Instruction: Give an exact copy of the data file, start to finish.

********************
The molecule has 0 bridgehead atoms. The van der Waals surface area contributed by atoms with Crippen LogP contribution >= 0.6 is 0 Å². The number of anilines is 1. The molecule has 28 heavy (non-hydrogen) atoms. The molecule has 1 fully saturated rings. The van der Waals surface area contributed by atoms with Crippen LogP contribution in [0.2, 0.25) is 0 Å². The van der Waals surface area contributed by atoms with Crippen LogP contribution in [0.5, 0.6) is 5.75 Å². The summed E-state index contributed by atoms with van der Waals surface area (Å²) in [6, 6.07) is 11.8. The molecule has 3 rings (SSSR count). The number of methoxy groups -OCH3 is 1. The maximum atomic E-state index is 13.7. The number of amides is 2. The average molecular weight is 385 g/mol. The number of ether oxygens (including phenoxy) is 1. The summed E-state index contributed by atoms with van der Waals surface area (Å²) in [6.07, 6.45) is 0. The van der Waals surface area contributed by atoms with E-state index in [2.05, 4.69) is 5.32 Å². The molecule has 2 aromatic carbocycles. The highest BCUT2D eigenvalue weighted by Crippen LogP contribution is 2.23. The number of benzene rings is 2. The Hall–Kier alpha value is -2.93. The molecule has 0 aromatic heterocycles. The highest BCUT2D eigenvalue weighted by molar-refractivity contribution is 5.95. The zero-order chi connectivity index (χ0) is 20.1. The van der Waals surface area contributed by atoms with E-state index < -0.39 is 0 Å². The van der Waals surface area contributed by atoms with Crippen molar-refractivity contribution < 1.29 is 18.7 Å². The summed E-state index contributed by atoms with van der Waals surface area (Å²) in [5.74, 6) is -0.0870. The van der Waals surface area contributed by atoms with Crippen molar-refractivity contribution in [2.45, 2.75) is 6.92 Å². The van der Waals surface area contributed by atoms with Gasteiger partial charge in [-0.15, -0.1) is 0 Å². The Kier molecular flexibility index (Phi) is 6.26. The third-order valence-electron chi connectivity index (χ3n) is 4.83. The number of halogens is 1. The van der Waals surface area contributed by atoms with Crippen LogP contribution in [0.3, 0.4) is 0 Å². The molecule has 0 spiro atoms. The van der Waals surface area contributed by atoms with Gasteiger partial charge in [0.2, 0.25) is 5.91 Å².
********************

The molecule has 0 bridgehead atoms. The van der Waals surface area contributed by atoms with Crippen LogP contribution >= 0.6 is 0 Å². The number of anilines is 1. The molecule has 28 heavy (non-hydrogen) atoms. The molecule has 1 fully saturated rings. The van der Waals surface area contributed by atoms with Crippen LogP contribution in [0.2, 0.25) is 0 Å². The van der Waals surface area contributed by atoms with Crippen LogP contribution in [0.5, 0.6) is 5.75 Å². The summed E-state index contributed by atoms with van der Waals surface area (Å²) in [6, 6.07) is 11.8. The molecule has 3 rings (SSSR count). The number of methoxy groups -OCH3 is 1. The maximum atomic E-state index is 13.7. The number of amides is 2. The average molecular weight is 385 g/mol. The number of ether oxygens (including phenoxy) is 1. The summed E-state index contributed by atoms with van der Waals surface area (Å²) in [6.07, 6.45) is 0. The van der Waals surface area contributed by atoms with E-state index in [2.05, 4.69) is 5.32 Å². The molecule has 2 aromatic carbocycles. The highest BCUT2D eigenvalue weighted by Crippen LogP contribution is 2.23. The number of benzene rings is 2. The Hall–Kier alpha value is -2.93. The molecule has 0 aromatic heterocycles. The highest BCUT2D eigenvalue weighted by molar-refractivity contribution is 5.95. The zero-order chi connectivity index (χ0) is 20.1. The van der Waals surface area contributed by atoms with E-state index < -0.39 is 0 Å². The van der Waals surface area contributed by atoms with Crippen molar-refractivity contribution < 1.29 is 18.7 Å². The summed E-state index contributed by atoms with van der Waals surface area (Å²) in [5.74, 6) is -0.0870. The van der Waals surface area contributed by atoms with Crippen molar-refractivity contribution in [2.45, 2.75) is 6.92 Å². The van der Waals surface area contributed by atoms with Gasteiger partial charge in [-0.15, -0.1) is 0 Å². The Kier molecular flexibility index (Phi) is 6.26. The third-order valence-electron chi connectivity index (χ3n) is 4.83. The number of halogens is 1. The van der Waals surface area contributed by atoms with Crippen LogP contribution in [0.3, 0.4) is 0 Å². The molecule has 0 spiro atoms. The van der Waals surface area contributed by atoms with Gasteiger partial charge in [0.2, 0.25) is 5.91 Å².